Interview with Nina Renshaw

Nina Renshaw
Secretary General, European Public Health Alliance
Interviewed by Sofia Ribeiro, Young Gasteiner

Why do you consider the involvement of NGOs essential to achieve better health outcomes?

RenshawThe involvement of NGOs leads to better decision-making, better implementation and better results for health. Our participation in health debates adds balance to the democratic process, and ensures legitimacy and practicability of decisions. NGOs can be the voice of common sense and especially of groups who are routinely excluded from policy-making, embracing the full range of diversity. These groups may include children and teenagers, refugees and migrants, unemployed people and people below the poverty line, homeless people, people suffering from mental health issues and addictions, Roma, LGBTQ, and many more. In the case of health, and for a given health problem, for example in chronic diseases, NGOs can represent the collective interest and experience of the workforce, patients’, families’ and carers’ perspectives and make sure their voice is heard in the public health debate.

Can you give some examples in which civil society had a decisive and transformative role in the public health debate?

There are several examples where civil society was able to play a decisive role in the public health debate. We can definitely mention tobacco control, but also cancer awareness and prevention, road safety, climate change, access to medicines and antimicrobial resistance. Health has become the killer argument for public interest – and together with health professionals, governments and experts we must make the best possible use of this.

What can civil society do to foster an inter-sectoral approach in health?

First of all, it is important to mention that civil society has always followed the inter-sectoral approach. NGOs that are contributing to the health debate represent the voice of several sectors, including consumers, academia, employers, human rights, environment, transport… This list is not exhaustive but can give an idea of whom we have to involve, particularly in major discussions such as Health 2020 and the SDGs.

Civil society can also support the application of the health in all policies approach in practice, particularly on accountability issues. NGOs should be an enabler of political choice for health and equity.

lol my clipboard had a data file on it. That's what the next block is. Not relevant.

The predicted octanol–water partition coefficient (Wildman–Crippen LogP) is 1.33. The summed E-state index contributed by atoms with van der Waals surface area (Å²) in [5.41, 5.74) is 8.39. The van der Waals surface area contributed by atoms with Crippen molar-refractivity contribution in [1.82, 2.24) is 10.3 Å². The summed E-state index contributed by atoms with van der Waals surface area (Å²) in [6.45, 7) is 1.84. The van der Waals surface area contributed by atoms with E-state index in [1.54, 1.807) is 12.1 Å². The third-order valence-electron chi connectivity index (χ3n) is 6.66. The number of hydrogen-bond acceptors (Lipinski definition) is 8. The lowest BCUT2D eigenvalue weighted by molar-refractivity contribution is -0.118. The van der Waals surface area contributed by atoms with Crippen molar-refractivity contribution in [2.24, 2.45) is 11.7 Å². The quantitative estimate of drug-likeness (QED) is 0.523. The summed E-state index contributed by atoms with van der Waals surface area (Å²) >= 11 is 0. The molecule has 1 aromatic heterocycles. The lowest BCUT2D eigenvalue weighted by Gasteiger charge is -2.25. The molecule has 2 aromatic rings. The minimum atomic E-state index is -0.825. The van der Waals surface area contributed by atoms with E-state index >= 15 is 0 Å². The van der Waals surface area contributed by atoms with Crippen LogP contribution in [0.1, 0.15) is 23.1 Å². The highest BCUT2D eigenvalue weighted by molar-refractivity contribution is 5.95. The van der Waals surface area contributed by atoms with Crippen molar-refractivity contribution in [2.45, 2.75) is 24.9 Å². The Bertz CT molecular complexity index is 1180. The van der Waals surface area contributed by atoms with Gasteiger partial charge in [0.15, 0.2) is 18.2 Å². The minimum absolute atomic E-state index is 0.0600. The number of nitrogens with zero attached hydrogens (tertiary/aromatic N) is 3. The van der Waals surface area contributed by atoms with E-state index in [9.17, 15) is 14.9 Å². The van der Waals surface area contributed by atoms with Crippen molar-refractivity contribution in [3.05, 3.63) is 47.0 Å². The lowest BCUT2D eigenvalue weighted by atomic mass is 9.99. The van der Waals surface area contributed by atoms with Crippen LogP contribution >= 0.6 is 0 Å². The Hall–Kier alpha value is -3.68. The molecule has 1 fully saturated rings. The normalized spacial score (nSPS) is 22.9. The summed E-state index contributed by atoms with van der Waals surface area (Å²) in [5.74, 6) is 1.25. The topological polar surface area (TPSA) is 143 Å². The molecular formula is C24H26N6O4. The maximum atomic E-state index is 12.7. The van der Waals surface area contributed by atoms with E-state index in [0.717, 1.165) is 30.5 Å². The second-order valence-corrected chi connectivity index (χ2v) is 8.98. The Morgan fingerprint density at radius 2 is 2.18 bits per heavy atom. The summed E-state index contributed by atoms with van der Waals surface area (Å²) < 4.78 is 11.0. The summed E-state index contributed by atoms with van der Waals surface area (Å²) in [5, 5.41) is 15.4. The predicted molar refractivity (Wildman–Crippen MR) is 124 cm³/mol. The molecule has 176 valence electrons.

You are the Secretary General of the biggest NGO in Europe working on health. What were the main achievements of EPHA under your leadership and what will be the main challenges you foresee for the years to come?

Public health and health equity issues are climbing rapidly up the political agenda at the moment. EPHA has a supporting role to play in giving these issues a leg up in terms of raising political awareness across Europe. That includes the crisis of unaffordable medicines, lack of action on antimicrobial resistance, ignorance of the health needs of refugees, and the need for an overhaul of our food systems to reduce prevalence of obesity and avoidable NCDs.

I think we’ve made the point that the voluntary approach, for example to trust industry to limit aggressive advertising of health-harmful products to children, or to reduce harmful alcohol use, or to stop industrial pollution in antibiotics supply chains, has failed, and that stronger measures have to follow swiftly. Not only for the good of our health and to reduce inequality – which is higher than at any time in the last fifty years – but also to make sure that we can continue to count on our health services for years to come.

All of those issues are not only public health issues in Europe but global health challenges as well, and we’re seeing the two agendas really merging under the UN Sustainable Development Goals for 2030. The next step of course is to translate this awareness of the problems that need to be solved, and the vision of the SDGs, into real policy action and solutions.

This interview was conducted at the EHFG Conference 2016 by the Young Gateiner Sofia Ribeiro

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